Former Williston cop pleads guilty to domestic violence
BURLINGTON, Vt. (WCAX) - A former Williston police officer has pleaded guilty to one charge of domestic assault and three charges of unlawful mischief. The incidents happened last September, the same month he stopped working for the department. Now, the survivor of the abuse is speaking out.
Authorities say Timothy Oliver broke his girlfriend’s fingers, damaged her property, and lied to police officers. The survivor of his abuse says she was hesitant to report for a lot of reasons, including his job as a cop.
“I don’t think I would be alive if I had stayed in that relationship,” said Kayla Della Grotta. She says she started dating Oliver in early 2020 and that soon after, the relationship turned abusive. “I had come home from work and found the interior and exterior of our house to be destroyed. I had found my motorcycle run over.”
That was in September of 2020, one of the final breaking points in the relationship. That day started with Colchester Police responding to a call at the couple’s home. Authorities say a car matching the description of Oliver’s had hit and damaged a few mailboxes on the street.
“We spoke with the person responsible for the car who denied any knowledge of the accident, except to say at the end he would pay for it, which indicated to us he was not being truthful,” said Colchester Police Chief Doug Allen.
Hours later, he says one of Della Grotta’s family members contacted the police concerned about her safety. “We immediately sent an officer and supervisor up to speak with that victim to make sure she was safe and she could leave,” Allen said.
At that point, Della Grotta says she didn’t feel safe enough to talk to the police with Oliver in the house. She says she was also concerned about filing a report because he used his job as an officer against her. “I had been told many times that nobody was going to believe me, that other police officers in the area were aware of the situation and nothing was going to happen if I came forward,” she said.
Shortly after the slew of calls to Colchester Police, Chief Allen says he contacted the Williston Police Chief Patrick Foley. “We do take that extra step because it was a police officer. We want to make sure the officers in Vermont and across the country are good solid officers that deserve to wear that badge,” Allen said.
Williston Police did not return our request for comment. However, the town manager says the town entered into a separation agreement with Oliver shortly after they heard about the allegations.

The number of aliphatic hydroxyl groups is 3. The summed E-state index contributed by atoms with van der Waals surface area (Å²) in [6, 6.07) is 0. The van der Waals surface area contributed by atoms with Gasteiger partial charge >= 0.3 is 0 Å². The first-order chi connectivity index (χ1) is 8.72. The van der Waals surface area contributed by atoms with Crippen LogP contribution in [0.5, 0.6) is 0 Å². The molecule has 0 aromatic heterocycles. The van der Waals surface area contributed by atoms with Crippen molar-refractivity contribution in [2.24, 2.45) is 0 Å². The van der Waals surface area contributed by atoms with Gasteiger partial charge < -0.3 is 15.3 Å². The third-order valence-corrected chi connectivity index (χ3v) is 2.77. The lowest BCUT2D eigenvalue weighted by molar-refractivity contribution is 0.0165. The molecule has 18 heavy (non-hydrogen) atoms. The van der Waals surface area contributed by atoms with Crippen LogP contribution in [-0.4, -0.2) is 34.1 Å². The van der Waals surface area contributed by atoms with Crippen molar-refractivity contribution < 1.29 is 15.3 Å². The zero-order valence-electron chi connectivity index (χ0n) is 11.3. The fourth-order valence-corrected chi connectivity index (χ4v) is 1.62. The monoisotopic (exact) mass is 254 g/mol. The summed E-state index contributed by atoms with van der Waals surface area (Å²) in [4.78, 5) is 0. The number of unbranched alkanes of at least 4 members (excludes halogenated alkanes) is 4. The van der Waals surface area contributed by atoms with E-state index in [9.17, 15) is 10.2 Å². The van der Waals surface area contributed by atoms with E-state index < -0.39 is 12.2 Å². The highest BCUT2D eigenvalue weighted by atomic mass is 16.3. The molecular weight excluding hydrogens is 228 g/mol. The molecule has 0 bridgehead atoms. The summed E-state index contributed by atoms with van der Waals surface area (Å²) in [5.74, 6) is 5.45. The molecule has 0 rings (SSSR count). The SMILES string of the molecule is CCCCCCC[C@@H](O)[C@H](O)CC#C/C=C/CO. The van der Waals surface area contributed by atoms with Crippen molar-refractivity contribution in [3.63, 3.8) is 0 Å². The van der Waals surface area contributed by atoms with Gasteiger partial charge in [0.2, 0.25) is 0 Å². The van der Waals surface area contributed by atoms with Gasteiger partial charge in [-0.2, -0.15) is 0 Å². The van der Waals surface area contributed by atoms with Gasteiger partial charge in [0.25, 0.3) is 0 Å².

It wasn’t until December that Della Grotta reported the abuse. Then, it took nearly a year for the case to be prosecuted by Chittenden County State’s Attorney Sarah George. She says cases of domestic violence involving officers aren’t common in the area. “We had this one and another one pending in Chittenden county. I know that when law enforcement officers are involved in domestic violence behaviors in relationships, victims are less likely to report it, so it’s really hard to know,” she said.
Data from the state’s attorney’s office shows 103 misdemeanor domestic assault charges and 62 felony domestic assault charges. Those numbers don’t include the seven cases involving minors.
In this case, Oliver was charged with one count of misdemeanor domestic violence. Under a plea deal, he got a deferred sentence, meaning it will likely fall off his criminal record after a year-long probationary period.
“Misdemeanor domestic violence carries up to 18 months in jail. So, that’s the most anyone could get on a misdemeanor domestic violence case,” George explained.
Even though the unlawful mischief charges will stay on his record, Oliver could potentially become an officer again, but George says it’s unlikely. Her office wrote a letter for his file saying if he did, her office wouldn’t accept any cases from him.
Della Grotta’s relief from abuse order that will go up for renewal in a few years also prevents him from becoming an officer.
Now, she says she’s working to create a trauma-informed interview training for local departments. She’s also using her story to encourage those in potentially abusive relationships to leave and find safety.
“He had left for a night and I decided to pack up my bags. I decided that was it. I left and contacted STEPS to End Domestic Violence, which is our local hotline and shelter for domestic violence victims, and they welcomed me with open arms,” Della Grotta said.
Nicole Kubon, executive director of STEPS, says their door is always open to survivors of abuse. She says by reaching out, survivors are not forced to report to law enforcement and are guaranteed confidentiality. “We will work with them however they are looking for support. A lot of what we do-especially with folks who don’t want to leave an abusive situation is safety planning so we can help them walk through options,” she said. “We can also help talk them through the resources available in the community.”
Della Grotta says the cycle of abuse is hard to break, but she hopes those in it can find a way out to safety. “Nobody deserves to go through this alone. We have so many support systems in Chittenden County made for domestic violence victims. It really is a time we can feel safe coming forward,” she said.
The number for STEPS’ 24/7 hotline is 802-658-1996.
Resources for survivors of domestic violence:
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